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Conversations with the Fat Girl by Liza…

Conversations with the Fat Girl (edition 2005)

by Liza Palmer

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3731829,183 (3.45)8
Title:Conversations with the Fat Girl
Authors:Liza Palmer
Info:5 Spot (2005), Paperback, 328 pages
Collections:Your library
Tags:contemporary fiction

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Conversations with the Fat Girl by Liza Palmer



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Showing 1-5 of 18 (next | show all)
Honest writing about a normal girl who happens to be fat. A welcome entry to the big-girl-lit genre. But this book is much more than that label, don't be fooled. ( )
1 vote Brainannex | Oct 25, 2013 |
I read this book many years ago and am probably do for a re-read now that I have experienced a influx of weight and decrease of esteem. I read it long ago when I was slim [but didn't believe I was] and could relate to her feelings, particularly this quote:

“my relationship with my body is like that of an egomaniac with a self-esteem problem. mostly i think about myself and how much i suck. but there are rare moments when i walk around for hours and think i look amazing. either i feel great about myself or i've decided some guy is checking me out. then i catch a side view of myself in a store window or a department store mirror and i'm plunged into despair. if i could always life in a place with no mirrors or disapproving glances, i would think i was the prettiest girl around.”

..which I know I am not the only one who has felt the same way.

Liza Palmer has written a book that a lot of people can identify with - and not just those struggling with excess weight either. I feel that we all have body issues to varying degrees. We all have things that make us self conscious and we see in a harder light than others; that we may love in the morning and loathe in the afternoon - and we have that same internal monologue about it as Maggie does in this novel. ( )
1 vote tealightful | Sep 24, 2013 |
on Tuesday, March 25, 2008

Hi there. I finished this book last Sunday. It was a quick read.
I must admit It took me quite a long time to get into the story. I think after reading 1/3rd of the book I started to enjoy myself.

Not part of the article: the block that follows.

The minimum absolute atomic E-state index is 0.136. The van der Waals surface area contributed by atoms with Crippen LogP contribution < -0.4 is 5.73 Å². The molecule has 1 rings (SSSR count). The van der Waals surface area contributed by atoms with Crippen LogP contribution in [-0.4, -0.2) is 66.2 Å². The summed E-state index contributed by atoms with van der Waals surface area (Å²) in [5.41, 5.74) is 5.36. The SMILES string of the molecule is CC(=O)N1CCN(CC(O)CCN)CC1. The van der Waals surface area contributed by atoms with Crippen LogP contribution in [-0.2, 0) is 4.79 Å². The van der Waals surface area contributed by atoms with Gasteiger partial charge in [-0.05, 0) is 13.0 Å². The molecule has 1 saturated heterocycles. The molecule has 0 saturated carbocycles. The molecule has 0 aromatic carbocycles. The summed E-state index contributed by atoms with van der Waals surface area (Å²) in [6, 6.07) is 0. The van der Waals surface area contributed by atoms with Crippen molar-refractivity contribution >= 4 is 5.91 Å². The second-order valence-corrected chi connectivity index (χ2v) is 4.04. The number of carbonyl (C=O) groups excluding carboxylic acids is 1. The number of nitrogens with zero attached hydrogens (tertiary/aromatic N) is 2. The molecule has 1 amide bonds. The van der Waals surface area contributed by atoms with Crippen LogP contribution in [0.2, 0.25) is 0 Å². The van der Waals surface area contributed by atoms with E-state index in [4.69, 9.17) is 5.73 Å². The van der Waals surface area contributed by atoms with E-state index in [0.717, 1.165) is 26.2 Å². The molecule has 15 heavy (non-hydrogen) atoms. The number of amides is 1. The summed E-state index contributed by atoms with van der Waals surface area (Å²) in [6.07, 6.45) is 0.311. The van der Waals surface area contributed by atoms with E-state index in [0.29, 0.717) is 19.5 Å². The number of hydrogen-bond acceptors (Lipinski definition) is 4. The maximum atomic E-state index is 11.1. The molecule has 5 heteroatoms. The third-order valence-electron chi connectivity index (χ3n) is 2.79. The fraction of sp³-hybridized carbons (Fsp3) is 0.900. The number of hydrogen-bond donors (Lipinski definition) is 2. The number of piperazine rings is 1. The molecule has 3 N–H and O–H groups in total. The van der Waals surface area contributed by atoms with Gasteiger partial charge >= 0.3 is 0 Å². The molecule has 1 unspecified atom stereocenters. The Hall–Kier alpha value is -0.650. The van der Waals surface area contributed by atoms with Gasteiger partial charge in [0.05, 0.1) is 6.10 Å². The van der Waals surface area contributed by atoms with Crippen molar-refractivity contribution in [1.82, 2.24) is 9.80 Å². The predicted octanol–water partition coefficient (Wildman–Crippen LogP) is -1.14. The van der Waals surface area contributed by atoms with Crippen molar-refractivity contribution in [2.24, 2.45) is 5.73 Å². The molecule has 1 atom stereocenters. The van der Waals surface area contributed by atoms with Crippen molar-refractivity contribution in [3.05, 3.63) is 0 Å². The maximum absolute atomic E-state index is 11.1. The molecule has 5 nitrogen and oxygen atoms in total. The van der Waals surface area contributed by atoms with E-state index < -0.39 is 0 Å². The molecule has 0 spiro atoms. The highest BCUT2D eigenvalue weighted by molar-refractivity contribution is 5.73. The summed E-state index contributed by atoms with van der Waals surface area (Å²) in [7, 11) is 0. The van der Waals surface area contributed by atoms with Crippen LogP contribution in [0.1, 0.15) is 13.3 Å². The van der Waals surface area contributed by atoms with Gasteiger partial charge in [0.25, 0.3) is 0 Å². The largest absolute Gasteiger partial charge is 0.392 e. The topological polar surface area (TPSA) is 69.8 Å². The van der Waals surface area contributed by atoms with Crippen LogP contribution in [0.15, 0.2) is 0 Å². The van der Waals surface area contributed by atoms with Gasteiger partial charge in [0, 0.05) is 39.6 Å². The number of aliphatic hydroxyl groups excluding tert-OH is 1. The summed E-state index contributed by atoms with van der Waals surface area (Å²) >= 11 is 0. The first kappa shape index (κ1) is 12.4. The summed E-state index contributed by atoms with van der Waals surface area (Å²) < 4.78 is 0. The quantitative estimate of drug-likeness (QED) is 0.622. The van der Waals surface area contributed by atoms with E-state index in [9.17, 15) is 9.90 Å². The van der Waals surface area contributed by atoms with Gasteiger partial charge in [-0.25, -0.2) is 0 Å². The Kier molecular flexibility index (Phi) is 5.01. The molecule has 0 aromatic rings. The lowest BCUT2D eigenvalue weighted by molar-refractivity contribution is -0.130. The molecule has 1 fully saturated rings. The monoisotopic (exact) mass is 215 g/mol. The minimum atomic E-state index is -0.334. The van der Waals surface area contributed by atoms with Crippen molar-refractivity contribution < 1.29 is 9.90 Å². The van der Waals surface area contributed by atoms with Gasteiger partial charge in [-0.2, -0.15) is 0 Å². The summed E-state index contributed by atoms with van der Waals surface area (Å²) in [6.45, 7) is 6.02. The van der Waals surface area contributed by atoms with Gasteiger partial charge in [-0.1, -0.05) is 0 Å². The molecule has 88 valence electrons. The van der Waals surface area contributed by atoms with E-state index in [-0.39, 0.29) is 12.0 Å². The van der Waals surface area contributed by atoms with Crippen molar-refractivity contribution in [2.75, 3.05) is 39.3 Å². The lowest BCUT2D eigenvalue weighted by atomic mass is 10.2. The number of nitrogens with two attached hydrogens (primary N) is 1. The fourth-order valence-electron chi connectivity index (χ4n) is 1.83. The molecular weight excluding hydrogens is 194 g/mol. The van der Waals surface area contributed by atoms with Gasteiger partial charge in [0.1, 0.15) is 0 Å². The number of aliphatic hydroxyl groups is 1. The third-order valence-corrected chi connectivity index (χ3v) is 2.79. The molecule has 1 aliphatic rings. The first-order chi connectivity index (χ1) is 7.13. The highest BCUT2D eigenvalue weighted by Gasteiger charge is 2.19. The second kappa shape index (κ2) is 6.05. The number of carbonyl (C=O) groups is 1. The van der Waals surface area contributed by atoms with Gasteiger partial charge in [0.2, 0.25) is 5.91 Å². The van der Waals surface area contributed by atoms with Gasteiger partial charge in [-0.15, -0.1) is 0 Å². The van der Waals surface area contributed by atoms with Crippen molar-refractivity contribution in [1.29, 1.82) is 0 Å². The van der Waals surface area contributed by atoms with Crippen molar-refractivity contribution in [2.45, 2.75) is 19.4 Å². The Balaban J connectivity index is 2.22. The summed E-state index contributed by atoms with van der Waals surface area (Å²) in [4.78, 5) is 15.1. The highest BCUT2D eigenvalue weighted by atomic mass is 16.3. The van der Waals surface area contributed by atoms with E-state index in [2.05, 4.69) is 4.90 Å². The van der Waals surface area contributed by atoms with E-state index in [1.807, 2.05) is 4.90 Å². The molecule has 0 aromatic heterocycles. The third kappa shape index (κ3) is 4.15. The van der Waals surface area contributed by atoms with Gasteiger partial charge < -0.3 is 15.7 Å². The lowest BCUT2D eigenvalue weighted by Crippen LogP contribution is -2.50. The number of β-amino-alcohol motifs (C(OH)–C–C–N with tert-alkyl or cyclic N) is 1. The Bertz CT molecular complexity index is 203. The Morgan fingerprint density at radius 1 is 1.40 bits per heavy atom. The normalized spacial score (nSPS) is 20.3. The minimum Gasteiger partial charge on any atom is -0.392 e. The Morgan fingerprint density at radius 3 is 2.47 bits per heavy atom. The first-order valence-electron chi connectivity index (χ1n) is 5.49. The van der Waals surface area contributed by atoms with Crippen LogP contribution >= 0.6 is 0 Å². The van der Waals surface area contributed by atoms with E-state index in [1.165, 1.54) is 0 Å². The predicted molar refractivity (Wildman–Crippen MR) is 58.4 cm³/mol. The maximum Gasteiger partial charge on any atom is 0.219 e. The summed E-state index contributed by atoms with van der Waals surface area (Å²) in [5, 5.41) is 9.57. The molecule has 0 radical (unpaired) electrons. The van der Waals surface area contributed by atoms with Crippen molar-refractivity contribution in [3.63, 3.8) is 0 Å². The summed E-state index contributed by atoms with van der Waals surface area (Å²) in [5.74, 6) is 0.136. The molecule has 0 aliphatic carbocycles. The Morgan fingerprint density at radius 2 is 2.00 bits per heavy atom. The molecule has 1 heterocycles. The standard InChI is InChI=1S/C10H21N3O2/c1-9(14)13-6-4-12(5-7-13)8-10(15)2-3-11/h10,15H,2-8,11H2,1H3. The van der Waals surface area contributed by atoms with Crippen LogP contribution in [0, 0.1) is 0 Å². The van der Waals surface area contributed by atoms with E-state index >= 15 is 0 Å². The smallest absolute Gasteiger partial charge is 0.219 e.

After that I really liked it and wanted it to go on. Lot of recognition.
( )
  Marlene-NL | Apr 12, 2013 |
I love the plump girl fiction out there and while there was some cute parts....I can't do too much on the pity aspect. I loved the story and I know I do the "if I was only 20 pounds lighter" thought bubbles it seemed to take up most of the novel with this one. If the author toned it down a bit I think I would have enjoyed this book a lot more. ( )
  rayneofdarkness | Nov 19, 2012 |
I laughed my butt off with this book. This is the story of a highly self conscious, insecure woman and her battle with her weight and self image. The main character is very funny and there are a ton of entertaining inner monologues. The weight issue is cleverly explored by comparing the main character to her high school best friend. After a traumatizing comment about her weight, the bf decides to have gastric bypass surgery. Now she is a size 2 and marrying everyone's dream man. I liked the ending and there was definitely a good amount of come-uppance for all of the villains. I especially loved the author's description of a gym work-out. Very Funny! ( )
1 vote nematome | Jul 27, 2012 |
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Amazon.com Product Description (ISBN 0446693952, Paperback)

Everyone seems to be getting on with their lives except Maggie. At 26, she's still serving coffee at The Beanery Coffee House, while her friends are getting married, having babies, and having real careers. Even Olivia, Maggie's best friend from childhood, is getting married to the doctor with whom she lives. Maggie's roommate? Her dog Solo (his name says it all). The man in Maggie's life? Well there isn't one, except the guy she has a crush on, Domenic, who works with her at the coffee shop as a bus boy.Maggie and Olivia have been best friends since they were in grade school. Both fatties, they befriended each other when no one else would. Now grown-up, Maggie is still shopping in the "women's section" while Olivia went and had gastric-bypass surgery in search of the elusive size 2, the holy grail for girls everywhere. So now Olivia's thin and blonde and getting married, and Maggie's the fat bridesmaid. Ain't life grand? In this wonderful debut novel that is sure to remind readers of Jennifer Weiner's Good In Bed, Liza Orr is both witty and wise, giving voice to women everywhere who wish for just once that they could forget about their weight.

(retrieved from Amazon Mon, 30 Sep 2013 13:37:02 -0400)

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"An overweight waitress ponders her relationship her best friend, who had once been overweight herself, as her friend prepares for a wedding"--Provided by publisher.

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